Leica: The L mount, stabilisation and the rangefinderless M camera
In-body stabilisation has not been ruled out by Leica, according to Stefan Shultz, global director of the professional business unit. Speaking in the question-and-answer opening session of the LHSA meeting in Wetzlar, he pointed out that, while so far in-lens stabilisation has been favoured — as in the SL zooms — it is relatively difficult to make stabilised high-quality primes. This alone makes a case for IBS, and he doesn’t rule out the possibility of future bodies featuring stabilisation.
Stefan Schultz is the principal architect of the new L-Mount Alliance and sees many new lenses coming from the partners over the next two years. Stefan Daniel, global product director, emphasised that all three partners in the alliance will be making both cameras and lenses and all will remain, competitors, while enjoying the benefit of a standard mount system. “We don’t share details, we don’t know what the other partners are planning.”
Mr Daniel feels enthusiastic about the future of the alliance, although he said that there were no plans to extend membership beyond the original three partners. There would be a period of consolidation, but the overall result of the L-Mount Alliance will be to benefit the consumer, offering a much wider choice and a range of price points. Stefan Shultz pointed out that Leica would continue to provide the highest possible quality. In contrast to "more affordable" lenses offered by some other manufacturers, “Leica lenses are never affordable,” he joked.
New lens mount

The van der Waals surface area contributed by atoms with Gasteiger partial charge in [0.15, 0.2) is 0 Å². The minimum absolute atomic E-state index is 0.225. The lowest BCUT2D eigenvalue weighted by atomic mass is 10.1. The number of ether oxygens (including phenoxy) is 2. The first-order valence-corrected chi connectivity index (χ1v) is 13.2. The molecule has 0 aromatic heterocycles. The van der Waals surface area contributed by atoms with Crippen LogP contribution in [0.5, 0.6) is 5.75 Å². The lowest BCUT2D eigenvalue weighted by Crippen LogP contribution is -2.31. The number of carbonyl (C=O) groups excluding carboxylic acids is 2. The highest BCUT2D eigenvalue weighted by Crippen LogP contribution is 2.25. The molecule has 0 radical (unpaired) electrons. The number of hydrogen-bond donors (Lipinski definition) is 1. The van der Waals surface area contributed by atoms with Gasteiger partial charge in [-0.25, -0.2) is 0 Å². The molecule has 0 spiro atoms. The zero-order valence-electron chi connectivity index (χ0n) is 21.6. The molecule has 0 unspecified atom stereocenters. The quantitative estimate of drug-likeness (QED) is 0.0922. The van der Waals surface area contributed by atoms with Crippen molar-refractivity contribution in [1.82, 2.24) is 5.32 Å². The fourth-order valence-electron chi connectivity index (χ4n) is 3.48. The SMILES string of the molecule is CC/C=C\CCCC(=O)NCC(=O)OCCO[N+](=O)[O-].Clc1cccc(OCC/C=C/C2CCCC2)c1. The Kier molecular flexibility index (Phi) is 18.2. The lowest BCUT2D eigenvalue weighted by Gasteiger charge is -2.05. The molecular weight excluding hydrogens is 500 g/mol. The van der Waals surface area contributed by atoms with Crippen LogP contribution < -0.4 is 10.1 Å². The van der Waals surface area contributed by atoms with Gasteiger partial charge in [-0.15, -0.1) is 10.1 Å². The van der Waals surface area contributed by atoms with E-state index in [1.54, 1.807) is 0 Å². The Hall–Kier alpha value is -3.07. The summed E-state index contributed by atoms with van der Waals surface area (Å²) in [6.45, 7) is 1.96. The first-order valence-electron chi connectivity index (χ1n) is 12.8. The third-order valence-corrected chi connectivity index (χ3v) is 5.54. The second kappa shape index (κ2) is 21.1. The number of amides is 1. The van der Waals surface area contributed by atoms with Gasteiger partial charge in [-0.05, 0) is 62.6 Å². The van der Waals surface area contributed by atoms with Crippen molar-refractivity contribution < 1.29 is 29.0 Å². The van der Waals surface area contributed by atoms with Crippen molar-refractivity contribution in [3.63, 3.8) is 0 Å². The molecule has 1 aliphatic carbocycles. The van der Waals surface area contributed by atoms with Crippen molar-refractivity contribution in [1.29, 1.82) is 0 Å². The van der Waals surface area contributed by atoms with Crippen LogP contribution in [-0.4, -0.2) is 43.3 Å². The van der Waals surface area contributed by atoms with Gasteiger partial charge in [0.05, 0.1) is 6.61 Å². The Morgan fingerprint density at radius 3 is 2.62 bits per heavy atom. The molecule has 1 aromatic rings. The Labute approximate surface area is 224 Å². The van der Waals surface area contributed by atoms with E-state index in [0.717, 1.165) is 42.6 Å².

Stefan Daniel mentioned the role of Peter Karbe, who was also present at the meeting, in developing what was then the T-Mount from its conception in 2010/11. It was designed to be sufficiently large to handle almost any lenses that could be envisaged. Peter Karbe had been very farsighted in identifying the need for a new lens mount that could fully support future generations of digital cameras. There was no secret that Leica had initially considered using the M mount in its digital mirrorless cameras, but that would have been too restrictive. The L mount is a far more capable vehicle for future development.
Will we ever see a Leica M with an EVF in place of the rangefinder, asked one member of the audience. Jesko von Oeynhausen, product manager responsible for the M range, was quite clear in stating that the M would always remain a rangefinder. Leica had looked at the possibility of a hybrid finder but had decided that it would not be possible to incorporate such a device into the M without altering the classic dimensions. There would remain the option of an external EVF, but the central ethos of the rangefinder would continue. Stefan Daniel pointed out that there had been some interest among consumers for an M camera with an EVF in place of the rangefinder. Such a “second M” had not been ruled out.